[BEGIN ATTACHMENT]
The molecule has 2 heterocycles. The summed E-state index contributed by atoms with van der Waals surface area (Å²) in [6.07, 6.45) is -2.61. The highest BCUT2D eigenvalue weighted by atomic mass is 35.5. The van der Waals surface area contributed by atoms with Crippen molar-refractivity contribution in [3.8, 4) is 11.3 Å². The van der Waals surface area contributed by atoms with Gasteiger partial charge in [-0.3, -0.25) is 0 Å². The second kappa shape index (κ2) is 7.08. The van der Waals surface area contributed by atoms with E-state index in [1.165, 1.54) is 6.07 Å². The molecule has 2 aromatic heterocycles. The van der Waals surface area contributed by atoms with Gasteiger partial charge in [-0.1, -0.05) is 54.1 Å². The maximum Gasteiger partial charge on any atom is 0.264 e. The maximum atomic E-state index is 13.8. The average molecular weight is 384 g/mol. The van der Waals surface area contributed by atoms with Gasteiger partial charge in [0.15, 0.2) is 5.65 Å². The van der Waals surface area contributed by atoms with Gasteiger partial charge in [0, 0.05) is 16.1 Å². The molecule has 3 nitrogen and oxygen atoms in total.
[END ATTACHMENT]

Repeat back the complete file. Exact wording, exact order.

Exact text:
The molecule has 2 heterocycles. The summed E-state index contributed by atoms with van der Waals surface area (Å²) in [6.07, 6.45) is -2.61. The highest BCUT2D eigenvalue weighted by atomic mass is 35.5. The van der Waals surface area contributed by atoms with Crippen molar-refractivity contribution in [3.8, 4) is 11.3 Å². The van der Waals surface area contributed by atoms with Gasteiger partial charge in [-0.3, -0.25) is 0 Å². The second kappa shape index (κ2) is 7.08. The van der Waals surface area contributed by atoms with E-state index in [1.165, 1.54) is 6.07 Å². The molecule has 2 aromatic heterocycles. The van der Waals surface area contributed by atoms with Gasteiger partial charge in [-0.1, -0.05) is 54.1 Å². The maximum Gasteiger partial charge on any atom is 0.264 e. The maximum atomic E-state index is 13.8. The average molecular weight is 384 g/mol. The van der Waals surface area contributed by atoms with Gasteiger partial charge in [0.15, 0.2) is 5.65 Å². The van der Waals surface area contributed by atoms with Gasteiger partial charge in [0, 0.05) is 16.1 Å². The molecule has 3 nitrogen and oxygen atoms in total.